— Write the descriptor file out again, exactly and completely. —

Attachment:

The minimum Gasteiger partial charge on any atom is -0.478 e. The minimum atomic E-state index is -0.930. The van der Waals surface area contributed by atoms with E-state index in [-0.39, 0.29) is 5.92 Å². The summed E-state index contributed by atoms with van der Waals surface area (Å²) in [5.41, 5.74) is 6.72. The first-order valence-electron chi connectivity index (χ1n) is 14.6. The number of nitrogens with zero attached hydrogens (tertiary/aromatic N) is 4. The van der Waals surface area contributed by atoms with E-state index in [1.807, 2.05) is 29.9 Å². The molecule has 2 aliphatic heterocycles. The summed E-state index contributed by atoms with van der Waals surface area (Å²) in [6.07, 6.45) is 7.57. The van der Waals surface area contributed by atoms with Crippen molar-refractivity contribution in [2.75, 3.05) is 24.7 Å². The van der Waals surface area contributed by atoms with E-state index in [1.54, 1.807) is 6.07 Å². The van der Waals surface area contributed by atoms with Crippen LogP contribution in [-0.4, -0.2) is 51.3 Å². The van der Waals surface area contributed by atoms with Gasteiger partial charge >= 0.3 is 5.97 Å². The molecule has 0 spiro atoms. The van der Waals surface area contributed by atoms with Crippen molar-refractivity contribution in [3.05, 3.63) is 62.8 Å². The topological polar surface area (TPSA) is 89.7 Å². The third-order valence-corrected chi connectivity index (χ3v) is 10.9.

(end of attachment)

The minimum Gasteiger partial charge on any atom is -0.478 e. The minimum atomic E-state index is -0.930. The van der Waals surface area contributed by atoms with E-state index in [-0.39, 0.29) is 5.92 Å². The summed E-state index contributed by atoms with van der Waals surface area (Å²) in [5.41, 5.74) is 6.72. The first-order valence-electron chi connectivity index (χ1n) is 14.6. The number of nitrogens with zero attached hydrogens (tertiary/aromatic N) is 4. The van der Waals surface area contributed by atoms with E-state index in [1.807, 2.05) is 29.9 Å². The molecule has 2 aliphatic heterocycles. The summed E-state index contributed by atoms with van der Waals surface area (Å²) in [6.07, 6.45) is 7.57. The van der Waals surface area contributed by atoms with Crippen molar-refractivity contribution in [2.75, 3.05) is 24.7 Å². The van der Waals surface area contributed by atoms with E-state index in [1.54, 1.807) is 6.07 Å². The van der Waals surface area contributed by atoms with Crippen LogP contribution in [-0.4, -0.2) is 51.3 Å². The van der Waals surface area contributed by atoms with Gasteiger partial charge >= 0.3 is 5.97 Å². The molecule has 0 spiro atoms. The van der Waals surface area contributed by atoms with Crippen molar-refractivity contribution in [3.05, 3.63) is 62.8 Å². The topological polar surface area (TPSA) is 89.7 Å². The third-order valence-corrected chi connectivity index (χ3v) is 10.9.